Con Watch: What to Do if Your Email Is Hacked

A few simple steps will go a long way in protecting your email from hackers.


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Steve Weisman is a lawyer, college professor, author, and one of the country’s leading experts in cybersecurity, identity theft, and scams. See Steve’s other  Con Watch articles.

Recently I received an email from a “friend” asking for a favor. He wrote that he needed me to send a gift card to someone because he was unable to do so, and it needed to be sent right away. The request did indeed come from the email address of my friend, but the email was sent by a scammer who had hacked my friend’s email account and was sending the same email to everyone on his contact list.

But how does someone hack into an email account, and what should you do if your email is hacked?

The three most common ways that email accounts are hacked is through phishing emails, weak passwords, and poor security questions.

Phishing emails look legitimate, but they lure you into clicking on a link that takes you to a phony website that requires you to enter your username and password of your email account for verification purposes. The real reason, of course, is to steal your username and password to take over your email account.

The second way that email accounts are hacked is when the scammer guesses your password or uses software to try huge numbers of passwords until the hacker arrives at your password. Too many people use simple, common passwords such as “123456” or “password” that are easily compromised. Also, people tend to use the same password for all of their accounts, leaving their email account in jeopardy if their password from another account is compromised in a data breach.

The third way that email accounts are taken over is when someone answers your security question and is then able to change your password. This is how Sarah Palin’s email was hacked when someone answered her security question of where she met her husband, which the hacker found through Wikipedia.

The best ways to protect the security of your email account is to use a strong password, make up fake answers to your security questions, and activate dual factor authentication so that even if your password becomes compromised, they will not be able to access your account.

What to Do if Your Email Account Is Hacked

  1. Report the hacking to your email provider. They may be able to help you restore your account.
  2. Contact people on your email list and let them know you have been hacked and not to click on links in emails that may appear to come from you.
  3. Scan your computer thoroughly with an up-to-date anti-virus and anti-malware program. This is important because the hacker may have tried to install a keystroke logging program that can steal information from your computer.
  4. Change your password. If you use the same password for other accounts, you should change those as well. Pick a strong password that has capital letters, lowercase letters, and symbols. I suggest that you start with a sentence like IDon’tLikePasswords, which has capital and lowercase letters. You can then add a couple of symbols such as exclamation points to make your password even stronger. You can then adapt that base password for each account by adding a few letters to describe the account. For instance, your email password could be IDon’tLikePasswords!!Mail. You can use this base password and adapt it for unique passwords for all your accounts.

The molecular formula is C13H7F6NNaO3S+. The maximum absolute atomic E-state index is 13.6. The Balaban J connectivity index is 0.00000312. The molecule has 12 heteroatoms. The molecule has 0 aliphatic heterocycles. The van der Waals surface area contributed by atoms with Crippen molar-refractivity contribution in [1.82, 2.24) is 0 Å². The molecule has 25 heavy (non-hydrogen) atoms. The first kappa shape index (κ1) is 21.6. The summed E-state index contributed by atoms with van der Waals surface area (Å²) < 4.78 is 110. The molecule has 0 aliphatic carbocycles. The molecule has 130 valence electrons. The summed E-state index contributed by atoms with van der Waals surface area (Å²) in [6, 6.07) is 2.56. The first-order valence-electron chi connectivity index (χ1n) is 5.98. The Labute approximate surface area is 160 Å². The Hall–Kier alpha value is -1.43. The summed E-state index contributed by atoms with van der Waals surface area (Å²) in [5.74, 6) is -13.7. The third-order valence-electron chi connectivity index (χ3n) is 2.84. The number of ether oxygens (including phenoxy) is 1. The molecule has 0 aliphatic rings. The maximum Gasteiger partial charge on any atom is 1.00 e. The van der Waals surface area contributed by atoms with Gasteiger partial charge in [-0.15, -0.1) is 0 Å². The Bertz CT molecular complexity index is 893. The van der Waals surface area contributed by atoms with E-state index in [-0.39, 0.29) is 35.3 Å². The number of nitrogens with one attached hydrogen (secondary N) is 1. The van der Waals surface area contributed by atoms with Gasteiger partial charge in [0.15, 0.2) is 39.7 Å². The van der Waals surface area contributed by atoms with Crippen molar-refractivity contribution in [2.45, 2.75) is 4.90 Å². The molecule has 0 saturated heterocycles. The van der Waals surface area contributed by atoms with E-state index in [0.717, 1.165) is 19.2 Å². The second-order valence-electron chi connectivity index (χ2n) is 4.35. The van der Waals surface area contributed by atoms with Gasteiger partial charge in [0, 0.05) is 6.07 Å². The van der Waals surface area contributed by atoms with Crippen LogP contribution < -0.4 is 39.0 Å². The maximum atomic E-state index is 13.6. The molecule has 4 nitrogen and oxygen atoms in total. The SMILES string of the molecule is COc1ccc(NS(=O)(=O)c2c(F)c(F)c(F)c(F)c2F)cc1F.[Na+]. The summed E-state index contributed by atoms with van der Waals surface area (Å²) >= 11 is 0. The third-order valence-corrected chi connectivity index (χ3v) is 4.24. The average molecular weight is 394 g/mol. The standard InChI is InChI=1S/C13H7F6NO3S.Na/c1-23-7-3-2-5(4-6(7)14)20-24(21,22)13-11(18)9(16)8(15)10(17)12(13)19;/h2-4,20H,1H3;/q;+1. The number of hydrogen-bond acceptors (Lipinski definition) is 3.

5. Change the answers to any security questions. I often suggest that people use nonsensical answers to security questions because a hacker would not be able to be guess or obtain it by researching online. For instance, if the question is “What is your favorite color?” you could change the answer to “seven.”
  6. Review the settings on your email. In particular, make sure that your email is not being forwarded somewhere.

These steps will go a long way toward protecting your account. Unfortunately, you can’t make all of your email contacts take the same precautions. Therefore, you should never give personal, credit card, or gift card information or wire money in response email requests from friends unless you have absolutely confirmed that the communication is legitimate.

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  1. Excellent article. As a retired Information Systems Manager once in charge of IT Security at the company from which I retired here are a few examples of practices that can ensure strong passwords. Think of similar character replacements with numbers and special character. For example if you uses a password called “Giggles” you might bastardize the name as “6iggle$” replacing the capital G with a 6 and the s with a $. I know that’s an oversimplification and I do not want to insult anyone’s intelligence reading this. It is also good to have a minimum password 10 characters in length or longer including capital letters, numbers, special characters, and small letters. Another example: “OverlandExpress” might look like “0verL@ndExpre$$.” Get my drift? BTW, I hope I did not accidentally “guess” anyone’s password for email or otherwise in my examples. If so, my apologies.


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